Transaction fee charged by PayPal
Given the surge in online purchases, users are advised to share their banking details with one trusted platform as opposed to spreading that information across multiple e-commerce websites.
“PayPal has been increasingly gaining popularity for that purpose as well as being a convenient and safe gateway that can help with purchases and be used for person-to-person transfers as well,” explained Stoyanov.
Use of digital currencies
According to a recent survey by the Economist Intelligence Unit (EIU), digital currencies like bitcoins and central bank digital currency (CBDC) will get a boost from the COVID-19 pandemic. Around 20 per cent of survey respondents said they don’t currently use digital currencies but plan to in the next year, higher than any other payment method studied in the research, a trend that may accelerate as a result of Covid-19; 54 per cent of respondents said they would consider a digital currency issued by their government (a CBDC) trustworthy, compared to only 26 per cent who said the same about currently available cryptocurrencies; however, cryptocurrency was the most recognised type of digital currency in the study.
“Digital currencies are a form of ‘electronic money’, or money that is a digital representation of government-regulated fiat currencies. It promises a transaction system where individuals/entities will have full rights and control over an asset and be able to instantly transfer it to any person, company or machine, without having to rely on third party intermediaries such as lawyers, brokers and bankers. Given that it’s digital in nature, it is important to ensure that users are transacting on secured exchanges,” explained Shailesh Dash, Board Member of Allied Investment Partners.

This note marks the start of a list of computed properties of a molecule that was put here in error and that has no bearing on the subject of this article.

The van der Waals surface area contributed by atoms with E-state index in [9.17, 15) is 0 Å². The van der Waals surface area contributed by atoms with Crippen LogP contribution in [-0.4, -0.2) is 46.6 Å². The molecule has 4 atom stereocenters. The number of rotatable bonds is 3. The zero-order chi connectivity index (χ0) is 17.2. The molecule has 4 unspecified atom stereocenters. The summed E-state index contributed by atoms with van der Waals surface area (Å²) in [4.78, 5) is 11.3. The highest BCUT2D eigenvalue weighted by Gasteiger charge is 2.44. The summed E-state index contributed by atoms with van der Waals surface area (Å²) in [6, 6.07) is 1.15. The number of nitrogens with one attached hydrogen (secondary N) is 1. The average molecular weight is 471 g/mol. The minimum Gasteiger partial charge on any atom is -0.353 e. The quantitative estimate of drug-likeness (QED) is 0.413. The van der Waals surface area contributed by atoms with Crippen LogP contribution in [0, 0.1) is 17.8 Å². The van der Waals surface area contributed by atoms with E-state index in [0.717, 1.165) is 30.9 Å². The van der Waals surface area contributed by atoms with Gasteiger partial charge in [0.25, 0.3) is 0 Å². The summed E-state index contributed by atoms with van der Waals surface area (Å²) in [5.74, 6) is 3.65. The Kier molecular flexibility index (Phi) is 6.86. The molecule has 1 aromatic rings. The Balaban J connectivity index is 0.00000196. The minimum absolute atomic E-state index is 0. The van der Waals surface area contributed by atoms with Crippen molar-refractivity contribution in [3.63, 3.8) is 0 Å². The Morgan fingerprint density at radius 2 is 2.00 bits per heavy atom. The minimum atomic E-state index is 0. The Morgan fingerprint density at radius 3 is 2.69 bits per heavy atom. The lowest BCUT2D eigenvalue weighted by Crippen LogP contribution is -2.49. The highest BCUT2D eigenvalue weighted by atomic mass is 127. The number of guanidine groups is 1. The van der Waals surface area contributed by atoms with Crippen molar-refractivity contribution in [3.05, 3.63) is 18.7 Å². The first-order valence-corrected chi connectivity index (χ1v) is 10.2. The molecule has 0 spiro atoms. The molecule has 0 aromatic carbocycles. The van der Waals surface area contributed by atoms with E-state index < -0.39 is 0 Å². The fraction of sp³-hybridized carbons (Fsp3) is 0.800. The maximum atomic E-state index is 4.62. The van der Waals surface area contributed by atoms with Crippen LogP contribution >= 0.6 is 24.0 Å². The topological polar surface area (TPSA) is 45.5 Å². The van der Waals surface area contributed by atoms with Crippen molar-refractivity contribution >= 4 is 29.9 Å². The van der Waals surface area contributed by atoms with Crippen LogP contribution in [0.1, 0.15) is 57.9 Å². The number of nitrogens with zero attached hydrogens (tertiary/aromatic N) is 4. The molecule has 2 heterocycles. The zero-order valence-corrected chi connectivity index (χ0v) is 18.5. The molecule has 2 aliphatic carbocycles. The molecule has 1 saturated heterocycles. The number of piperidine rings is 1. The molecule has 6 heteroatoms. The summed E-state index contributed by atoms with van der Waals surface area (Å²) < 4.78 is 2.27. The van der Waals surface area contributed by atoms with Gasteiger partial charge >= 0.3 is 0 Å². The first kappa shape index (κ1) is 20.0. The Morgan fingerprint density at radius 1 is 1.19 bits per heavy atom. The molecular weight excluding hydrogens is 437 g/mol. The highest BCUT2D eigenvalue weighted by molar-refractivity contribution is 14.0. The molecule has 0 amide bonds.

Digital currencies are a form of ‘electronic money’, or money that is a digital representation of government-regulated fiat currencies
China and Sweden were already looking at digital currency as potential pillars of their monetary systems. For other countries, maybe it takes an emergency like COVID-19 to move the needle, said the EIU report.